Thrombolysis benefits prevail in face of severe stroke, tissue damage
MedWire News: Intravenous thrombolysis has marked benefits in stroke patients over the age of 80 years and also benefits those who have severe stroke or early ischemic changes on imaging, subgroup analysis of the International Stroke Trial (IST)-3 confirms.
The results, presented today at the European Stroke Conference in Lisbon, Portugal, also confirm that patients derive the greatest benefits from thrombolysis if they are treated within 3 hours of onset.
The main results, presented on Tuesday, showed benefits for the cohort (n=3035) overall in the secondary, ordinal analysis, but not in the primary dichotomized outcome analysis. Although IST-3 was a randomized trial, there were some large imbalances affecting the subgroup analyses, in that older patients and those with severe stroke presented and were randomized earlier than younger patients with less severe stroke. The subgroup analyses were therefore adjusted to account for these variables.
Richard Lindley (University of Sydney, Australia), who presented the subgroup findings, said that they expected to see reduced benefit in patients older than 80 years, those with severe stroke or early ischemic changes, and those with delays to treatment.
However, there was no evidence for an interaction between early ischemic changes and treatment effect, indicating that patients with and without these changes benefited equally from treatment. There was an interaction between stroke severity and treatment, but such that patients with more severe strokes (National Institutes of Health Stroke Scale >14) seemed to derive the greatest benefit from thrombolysis.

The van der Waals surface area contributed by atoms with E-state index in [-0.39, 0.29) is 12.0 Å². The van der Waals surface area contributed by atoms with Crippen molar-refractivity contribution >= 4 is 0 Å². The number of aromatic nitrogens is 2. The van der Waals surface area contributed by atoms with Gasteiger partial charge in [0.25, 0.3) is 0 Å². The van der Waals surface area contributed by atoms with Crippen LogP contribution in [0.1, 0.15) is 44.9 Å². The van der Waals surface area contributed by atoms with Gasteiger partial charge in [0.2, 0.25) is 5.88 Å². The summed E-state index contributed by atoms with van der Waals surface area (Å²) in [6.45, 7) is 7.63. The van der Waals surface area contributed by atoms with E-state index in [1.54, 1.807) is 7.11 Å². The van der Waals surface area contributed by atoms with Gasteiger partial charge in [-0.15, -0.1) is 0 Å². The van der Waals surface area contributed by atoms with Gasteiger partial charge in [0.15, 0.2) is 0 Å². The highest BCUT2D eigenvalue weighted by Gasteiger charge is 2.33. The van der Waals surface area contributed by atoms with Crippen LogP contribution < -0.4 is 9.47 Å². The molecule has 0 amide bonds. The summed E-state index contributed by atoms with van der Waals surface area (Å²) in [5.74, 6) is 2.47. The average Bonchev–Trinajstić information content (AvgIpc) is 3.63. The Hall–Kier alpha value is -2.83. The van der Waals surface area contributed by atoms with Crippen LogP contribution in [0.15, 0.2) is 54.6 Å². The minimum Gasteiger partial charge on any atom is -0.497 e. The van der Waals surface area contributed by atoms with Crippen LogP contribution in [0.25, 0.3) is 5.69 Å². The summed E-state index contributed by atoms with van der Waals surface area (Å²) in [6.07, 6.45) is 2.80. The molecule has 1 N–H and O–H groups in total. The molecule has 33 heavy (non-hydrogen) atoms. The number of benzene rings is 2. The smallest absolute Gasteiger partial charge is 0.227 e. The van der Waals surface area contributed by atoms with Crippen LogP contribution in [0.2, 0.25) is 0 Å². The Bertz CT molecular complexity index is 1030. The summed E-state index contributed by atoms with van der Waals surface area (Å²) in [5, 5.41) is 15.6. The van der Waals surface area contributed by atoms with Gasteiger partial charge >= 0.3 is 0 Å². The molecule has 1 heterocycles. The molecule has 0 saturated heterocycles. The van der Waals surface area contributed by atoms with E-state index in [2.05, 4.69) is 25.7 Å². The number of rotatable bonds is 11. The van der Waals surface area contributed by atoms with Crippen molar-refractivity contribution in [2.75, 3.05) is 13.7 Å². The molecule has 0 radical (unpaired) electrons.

There was also a positive interaction between age and treatment, suggesting that patients older than 80 years derived as much benefit from treatment as younger patients, if not more.
Lindley then revealed that the benefits of thrombolysis were greatest in patients treated within 2 hours of stroke onset, who were 2.2-fold more likely to have less disability with treatment than without. The size of the benefit fell to about 1.3-fold for patients treated between 2 and 3 hours after onset and remained at this low level up to 6 hours, although the benefits outweighed the harms at all times.
"So one of the ironies of the trial is that we wanted to see if treatment was beneficial up to 6 hours, but we've actually perhaps confirmed that early treatment is really very, very important," concluded Lindley.
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By Eleanor McDermid